then planting even short shrubs/trees/vines on top would more quickly block out the view.

a dead hedge on top of a berm could work well, and quickly.

especially after planting the bottom of the dead hedge with quick growing species, roses, climbers, brambles, raspberry....
 
Cath Brown
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Hi Justice,
I extend my empathy.

I suggest a living wall....mix some ivy in with other hardy plants for a sound reducing barrier. Just google it...they can look amazing. There's lots of information online.

If you're handy, then you can build something pretty amazing using pallets...try to use the ones with HT( heat treated) stamped on them- they don't contain nasty chemicals. I've built a vertical herb garden with pallets...it works!

Good luck!
 
Don Tooley
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Here's an idea.. If fencing is a problem. Lilac bushes.. They will work.
 
Angelika Maier
pollinator
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Location: cool climate, Blue Mountains, Australia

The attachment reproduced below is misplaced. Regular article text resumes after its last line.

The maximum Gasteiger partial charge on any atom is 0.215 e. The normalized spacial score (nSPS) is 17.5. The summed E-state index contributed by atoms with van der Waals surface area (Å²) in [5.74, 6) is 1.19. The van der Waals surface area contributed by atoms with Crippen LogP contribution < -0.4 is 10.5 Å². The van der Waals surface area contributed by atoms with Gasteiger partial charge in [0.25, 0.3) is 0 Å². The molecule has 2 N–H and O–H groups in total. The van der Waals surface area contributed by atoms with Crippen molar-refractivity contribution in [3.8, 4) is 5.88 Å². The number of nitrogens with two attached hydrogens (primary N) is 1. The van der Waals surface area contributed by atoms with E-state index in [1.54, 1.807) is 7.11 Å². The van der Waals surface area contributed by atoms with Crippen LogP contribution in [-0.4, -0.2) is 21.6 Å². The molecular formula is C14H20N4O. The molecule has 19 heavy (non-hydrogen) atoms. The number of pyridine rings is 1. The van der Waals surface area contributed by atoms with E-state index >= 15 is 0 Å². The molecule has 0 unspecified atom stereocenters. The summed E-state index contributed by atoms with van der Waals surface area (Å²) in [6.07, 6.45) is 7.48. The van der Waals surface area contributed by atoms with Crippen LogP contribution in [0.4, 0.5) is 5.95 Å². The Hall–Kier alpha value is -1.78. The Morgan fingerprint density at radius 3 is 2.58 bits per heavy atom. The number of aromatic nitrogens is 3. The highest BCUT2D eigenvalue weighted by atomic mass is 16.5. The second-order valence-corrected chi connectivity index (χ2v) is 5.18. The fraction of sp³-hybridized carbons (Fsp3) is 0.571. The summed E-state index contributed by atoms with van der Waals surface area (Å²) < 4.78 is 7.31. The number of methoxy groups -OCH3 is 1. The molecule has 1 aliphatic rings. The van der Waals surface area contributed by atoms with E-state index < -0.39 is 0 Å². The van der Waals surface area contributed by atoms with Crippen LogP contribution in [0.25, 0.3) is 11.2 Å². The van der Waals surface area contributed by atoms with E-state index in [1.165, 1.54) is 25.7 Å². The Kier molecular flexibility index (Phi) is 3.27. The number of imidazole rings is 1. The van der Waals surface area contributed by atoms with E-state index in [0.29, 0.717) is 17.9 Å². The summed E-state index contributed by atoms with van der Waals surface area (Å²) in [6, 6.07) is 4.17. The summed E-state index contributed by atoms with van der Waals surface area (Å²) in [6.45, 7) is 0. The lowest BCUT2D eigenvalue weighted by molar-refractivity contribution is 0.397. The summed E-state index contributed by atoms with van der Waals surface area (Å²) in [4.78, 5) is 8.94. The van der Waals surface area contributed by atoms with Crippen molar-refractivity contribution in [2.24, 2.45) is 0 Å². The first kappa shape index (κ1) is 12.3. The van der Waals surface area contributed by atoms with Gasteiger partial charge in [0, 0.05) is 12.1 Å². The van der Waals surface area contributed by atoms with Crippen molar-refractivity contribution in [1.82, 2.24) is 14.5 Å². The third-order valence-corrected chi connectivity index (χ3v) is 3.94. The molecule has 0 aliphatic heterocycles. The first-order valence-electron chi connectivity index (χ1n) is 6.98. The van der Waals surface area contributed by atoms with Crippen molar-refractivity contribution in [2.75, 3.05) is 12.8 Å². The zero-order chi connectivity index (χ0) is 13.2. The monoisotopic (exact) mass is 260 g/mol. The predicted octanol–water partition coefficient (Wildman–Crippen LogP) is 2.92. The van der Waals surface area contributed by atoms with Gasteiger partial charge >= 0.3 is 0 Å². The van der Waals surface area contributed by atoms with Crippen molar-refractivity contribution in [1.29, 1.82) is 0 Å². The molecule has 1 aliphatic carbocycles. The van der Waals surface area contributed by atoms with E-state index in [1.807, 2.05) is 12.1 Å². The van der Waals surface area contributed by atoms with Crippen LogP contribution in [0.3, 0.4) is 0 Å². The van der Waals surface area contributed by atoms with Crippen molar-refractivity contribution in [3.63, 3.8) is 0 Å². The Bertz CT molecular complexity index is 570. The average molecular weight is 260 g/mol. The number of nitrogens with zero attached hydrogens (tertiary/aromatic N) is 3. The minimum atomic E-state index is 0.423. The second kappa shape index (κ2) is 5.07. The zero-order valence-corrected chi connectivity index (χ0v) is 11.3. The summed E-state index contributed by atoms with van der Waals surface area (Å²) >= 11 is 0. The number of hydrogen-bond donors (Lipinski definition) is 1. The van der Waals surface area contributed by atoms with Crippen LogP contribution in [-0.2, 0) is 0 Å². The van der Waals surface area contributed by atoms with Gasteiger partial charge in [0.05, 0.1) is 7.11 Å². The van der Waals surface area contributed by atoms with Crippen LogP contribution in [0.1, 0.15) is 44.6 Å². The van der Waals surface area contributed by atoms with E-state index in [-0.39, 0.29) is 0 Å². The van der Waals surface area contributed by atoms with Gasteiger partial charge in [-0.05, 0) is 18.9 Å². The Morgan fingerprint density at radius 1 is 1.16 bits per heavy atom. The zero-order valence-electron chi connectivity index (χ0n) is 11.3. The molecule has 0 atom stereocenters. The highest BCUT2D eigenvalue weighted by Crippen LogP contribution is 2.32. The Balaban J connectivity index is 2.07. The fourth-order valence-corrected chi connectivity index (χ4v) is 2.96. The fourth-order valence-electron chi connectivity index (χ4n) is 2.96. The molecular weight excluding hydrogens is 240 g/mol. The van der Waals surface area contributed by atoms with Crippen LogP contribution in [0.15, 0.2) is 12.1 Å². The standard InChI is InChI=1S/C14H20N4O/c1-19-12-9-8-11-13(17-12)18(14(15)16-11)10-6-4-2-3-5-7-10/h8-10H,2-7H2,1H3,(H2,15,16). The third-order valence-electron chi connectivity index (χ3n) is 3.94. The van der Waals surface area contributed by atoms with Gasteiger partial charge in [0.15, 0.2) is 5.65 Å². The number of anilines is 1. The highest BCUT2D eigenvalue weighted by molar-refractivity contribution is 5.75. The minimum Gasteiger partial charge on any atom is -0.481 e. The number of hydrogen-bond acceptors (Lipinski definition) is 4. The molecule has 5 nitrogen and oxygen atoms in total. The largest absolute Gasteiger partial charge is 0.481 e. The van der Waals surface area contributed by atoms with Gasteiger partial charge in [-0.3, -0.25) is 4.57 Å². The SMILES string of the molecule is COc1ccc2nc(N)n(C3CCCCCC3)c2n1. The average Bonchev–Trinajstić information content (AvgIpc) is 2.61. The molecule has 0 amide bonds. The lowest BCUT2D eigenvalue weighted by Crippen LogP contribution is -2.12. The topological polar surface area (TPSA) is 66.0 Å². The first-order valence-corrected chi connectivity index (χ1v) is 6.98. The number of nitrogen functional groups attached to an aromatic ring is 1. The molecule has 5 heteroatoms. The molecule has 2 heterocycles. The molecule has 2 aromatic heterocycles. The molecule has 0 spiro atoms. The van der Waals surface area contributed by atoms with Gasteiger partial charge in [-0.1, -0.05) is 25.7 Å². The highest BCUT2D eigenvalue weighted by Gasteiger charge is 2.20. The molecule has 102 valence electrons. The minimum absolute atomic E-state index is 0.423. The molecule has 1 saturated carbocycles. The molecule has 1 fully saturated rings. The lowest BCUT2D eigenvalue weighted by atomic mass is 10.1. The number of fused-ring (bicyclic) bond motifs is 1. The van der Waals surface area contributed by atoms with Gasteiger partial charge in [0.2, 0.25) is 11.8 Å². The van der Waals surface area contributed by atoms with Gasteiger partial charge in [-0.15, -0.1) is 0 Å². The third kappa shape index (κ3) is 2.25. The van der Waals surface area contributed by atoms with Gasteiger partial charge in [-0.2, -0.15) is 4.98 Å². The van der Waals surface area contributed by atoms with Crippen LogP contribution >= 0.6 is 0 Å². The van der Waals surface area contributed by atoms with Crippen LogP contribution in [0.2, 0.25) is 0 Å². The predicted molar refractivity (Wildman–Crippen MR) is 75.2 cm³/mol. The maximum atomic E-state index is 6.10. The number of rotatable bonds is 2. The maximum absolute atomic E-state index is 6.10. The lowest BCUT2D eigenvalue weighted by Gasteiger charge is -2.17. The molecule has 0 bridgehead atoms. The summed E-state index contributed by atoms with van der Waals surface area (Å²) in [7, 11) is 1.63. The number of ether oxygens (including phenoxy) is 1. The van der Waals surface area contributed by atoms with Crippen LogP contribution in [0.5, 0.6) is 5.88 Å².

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I would still put a fence in and on the fnce strain wires for the living things.
 
Michael Cox
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Location: Kent, UK - Zone 8
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Tom Rodgers wrote:Crazy idea but I just watched a video that demonstrated rounded garden fencing wire shaped  to contain a stack of leaves or other compost material. With a southerly border you could make use of their sun, have a wire fence, compost maker for your place, etc.  You can even plant potted into the sides of these compost candles, which makes for an interesting aesthetic from your point of view. If you put manure in it the neighbor could have a pretty crappy view.


IN my direct personal experience wire and compost is a BAD combination. The weight of compost pulls on the wire, which stretches and collapses out of shape. Over time the contact with wet compost makes the wire rust and within a few years you will be digging wire-tangled scraps of collapsed compost/fence out and cursing the whole mess.
 
Stan Roush
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You might  want to try thorny bushes , the kind they plant around nuclear power plants ! And of course the moat idea , haha wall , along with thorns should keep at bay.
 
Lynn Chason
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My father had this issue he put up a 3ft tall privacy fence of 1x6's then did lattice for the top 3ft. He built planter boxes  along most of it to grow vining roses to hide the more hideous parts of the neighbors yard.
 
Donna Lockey
Posts: 17
Location: Ontario Canada